Delays in product arrival
Any other delays or errors outside of your control
While many consumers are forgiving, compound delays can significantly damage your reputation. Under such circumstances, customers may vocalize their displeasure with your business in very public ways (social media, review pages, ad comments, etc).
Don’t Overdo It: There may be times when it makes sense to oversell; however, if you go too far, the damage can be irreparable. Pick your spots carefully, understand the risks, and remember Murphy’s Law: anything that can go wrong, will go wrong.
Build Trust Ahead of Time:Earning flexibility from your customers (not to mention your vendors) is similar to putting funds into a savings account. If you spend time and effort banking trust with your stakeholders, they may afford you some grace and understanding when something goes wrong. If, however, you have always put negative pressure on those relationships and withdrawn too much goodwill, it may be far more difficult to maintain a positive reputation.
What’s at Stake?
In the end, trust problems lead to a number of troubling outcomes:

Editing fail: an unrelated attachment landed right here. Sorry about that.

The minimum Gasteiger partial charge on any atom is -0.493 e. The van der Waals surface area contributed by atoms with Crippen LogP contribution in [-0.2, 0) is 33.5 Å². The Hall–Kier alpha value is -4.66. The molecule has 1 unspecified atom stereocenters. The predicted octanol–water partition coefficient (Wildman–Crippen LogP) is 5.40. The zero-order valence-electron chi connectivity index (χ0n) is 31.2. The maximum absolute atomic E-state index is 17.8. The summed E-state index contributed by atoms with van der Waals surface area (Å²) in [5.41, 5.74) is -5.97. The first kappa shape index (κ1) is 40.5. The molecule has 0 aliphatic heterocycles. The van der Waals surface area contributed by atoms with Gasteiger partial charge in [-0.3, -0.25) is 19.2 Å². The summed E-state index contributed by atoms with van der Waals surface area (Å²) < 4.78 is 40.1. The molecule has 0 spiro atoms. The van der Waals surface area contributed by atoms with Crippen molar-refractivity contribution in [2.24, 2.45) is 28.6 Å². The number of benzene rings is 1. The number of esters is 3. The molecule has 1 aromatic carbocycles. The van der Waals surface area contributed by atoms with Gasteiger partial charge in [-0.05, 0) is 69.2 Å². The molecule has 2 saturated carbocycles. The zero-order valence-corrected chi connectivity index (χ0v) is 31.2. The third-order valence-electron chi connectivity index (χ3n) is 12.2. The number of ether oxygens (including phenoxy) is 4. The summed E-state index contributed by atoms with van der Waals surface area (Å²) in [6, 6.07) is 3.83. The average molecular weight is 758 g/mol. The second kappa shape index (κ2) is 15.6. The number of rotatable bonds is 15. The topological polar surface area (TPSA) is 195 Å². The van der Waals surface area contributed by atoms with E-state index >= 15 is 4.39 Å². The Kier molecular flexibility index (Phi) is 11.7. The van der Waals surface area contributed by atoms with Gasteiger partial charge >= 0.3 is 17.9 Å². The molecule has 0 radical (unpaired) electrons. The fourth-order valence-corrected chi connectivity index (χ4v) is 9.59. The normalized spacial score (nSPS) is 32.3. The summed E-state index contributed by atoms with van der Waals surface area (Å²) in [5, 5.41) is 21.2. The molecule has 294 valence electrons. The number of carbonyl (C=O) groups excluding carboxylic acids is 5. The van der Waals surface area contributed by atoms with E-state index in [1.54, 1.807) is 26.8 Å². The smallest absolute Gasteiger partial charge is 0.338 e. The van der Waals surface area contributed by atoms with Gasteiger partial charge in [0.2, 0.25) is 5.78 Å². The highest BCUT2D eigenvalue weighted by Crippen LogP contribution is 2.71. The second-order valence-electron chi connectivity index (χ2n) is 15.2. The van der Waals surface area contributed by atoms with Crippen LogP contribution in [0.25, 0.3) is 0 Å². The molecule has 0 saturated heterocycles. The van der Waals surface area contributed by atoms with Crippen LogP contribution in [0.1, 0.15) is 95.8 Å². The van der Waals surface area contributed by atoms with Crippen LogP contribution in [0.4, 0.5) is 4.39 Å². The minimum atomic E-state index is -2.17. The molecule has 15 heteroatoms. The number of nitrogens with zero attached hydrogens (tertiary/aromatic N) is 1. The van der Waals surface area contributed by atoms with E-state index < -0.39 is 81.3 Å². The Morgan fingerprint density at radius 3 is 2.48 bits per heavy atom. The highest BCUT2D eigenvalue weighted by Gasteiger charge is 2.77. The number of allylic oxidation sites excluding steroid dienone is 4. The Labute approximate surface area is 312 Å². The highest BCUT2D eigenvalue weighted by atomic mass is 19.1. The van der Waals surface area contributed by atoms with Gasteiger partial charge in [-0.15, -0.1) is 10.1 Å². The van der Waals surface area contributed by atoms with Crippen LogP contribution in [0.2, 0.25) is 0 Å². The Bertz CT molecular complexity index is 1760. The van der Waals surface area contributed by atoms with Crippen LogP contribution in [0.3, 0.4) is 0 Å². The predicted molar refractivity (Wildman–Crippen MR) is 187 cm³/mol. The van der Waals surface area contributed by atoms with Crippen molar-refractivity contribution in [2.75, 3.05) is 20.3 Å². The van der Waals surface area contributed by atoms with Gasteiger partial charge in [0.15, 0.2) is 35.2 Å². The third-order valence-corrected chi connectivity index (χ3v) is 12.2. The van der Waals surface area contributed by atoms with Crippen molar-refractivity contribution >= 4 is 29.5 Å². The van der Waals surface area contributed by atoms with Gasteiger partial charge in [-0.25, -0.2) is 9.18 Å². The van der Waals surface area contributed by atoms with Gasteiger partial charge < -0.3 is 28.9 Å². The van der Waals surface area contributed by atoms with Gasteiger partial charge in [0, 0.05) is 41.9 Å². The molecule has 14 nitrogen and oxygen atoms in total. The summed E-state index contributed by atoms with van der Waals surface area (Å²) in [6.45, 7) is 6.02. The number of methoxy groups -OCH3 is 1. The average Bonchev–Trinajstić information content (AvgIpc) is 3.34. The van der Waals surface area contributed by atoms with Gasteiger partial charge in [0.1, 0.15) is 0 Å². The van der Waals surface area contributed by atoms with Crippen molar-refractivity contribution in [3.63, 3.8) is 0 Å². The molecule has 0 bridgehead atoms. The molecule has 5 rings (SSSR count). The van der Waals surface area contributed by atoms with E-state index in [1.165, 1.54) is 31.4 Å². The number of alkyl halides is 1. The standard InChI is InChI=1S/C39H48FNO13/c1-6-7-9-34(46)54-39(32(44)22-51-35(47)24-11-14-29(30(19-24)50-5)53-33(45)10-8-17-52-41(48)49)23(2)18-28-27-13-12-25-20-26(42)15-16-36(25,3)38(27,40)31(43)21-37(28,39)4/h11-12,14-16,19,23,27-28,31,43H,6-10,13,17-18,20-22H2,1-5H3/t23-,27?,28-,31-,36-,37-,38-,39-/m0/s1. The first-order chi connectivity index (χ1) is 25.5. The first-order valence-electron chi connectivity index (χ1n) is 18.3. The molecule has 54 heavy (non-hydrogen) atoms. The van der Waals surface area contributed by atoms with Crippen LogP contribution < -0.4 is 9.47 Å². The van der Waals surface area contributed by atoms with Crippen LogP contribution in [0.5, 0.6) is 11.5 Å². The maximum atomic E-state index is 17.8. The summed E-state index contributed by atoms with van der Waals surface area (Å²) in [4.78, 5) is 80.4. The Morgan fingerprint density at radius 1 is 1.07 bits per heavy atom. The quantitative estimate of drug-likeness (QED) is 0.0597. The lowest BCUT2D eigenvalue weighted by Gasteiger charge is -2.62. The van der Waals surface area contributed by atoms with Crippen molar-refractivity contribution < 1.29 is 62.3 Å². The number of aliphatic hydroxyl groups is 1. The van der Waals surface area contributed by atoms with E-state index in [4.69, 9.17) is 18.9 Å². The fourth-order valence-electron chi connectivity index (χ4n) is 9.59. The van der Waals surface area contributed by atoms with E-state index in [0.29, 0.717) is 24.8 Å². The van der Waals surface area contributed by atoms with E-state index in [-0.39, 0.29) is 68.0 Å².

Existing customers will not buy your products anymore.
Reputational damage will limit customer growth. Negative social proof, disparaging Better Business Bureau reports, and other unflattering customer-facing information makes it harder to convert new sales.
Returns and chargebacks will increase.
Merchant services providers may freeze or terminate your account. Because merchant services providers are acting as an intermediary between your business and your customers, they too need to be able to trust you. If they don’t trust you, they may hold your funds for an extended period of time to verify that your business is legitimate. If your chargebacks are excessively high or if you have violated credit terms, they may even add you to the Terminated Merchant Files, which will make it difficult for you to do business in the future — even with a different company.
Understanding how to anticipate and mitigate trust-oriented conflicts in eCommerce is a critical element of success and longevity. As with most things in life, the answers aren’t always simple; recognize and embrace the nuance inherent to product selling to find that perfect balance for your business.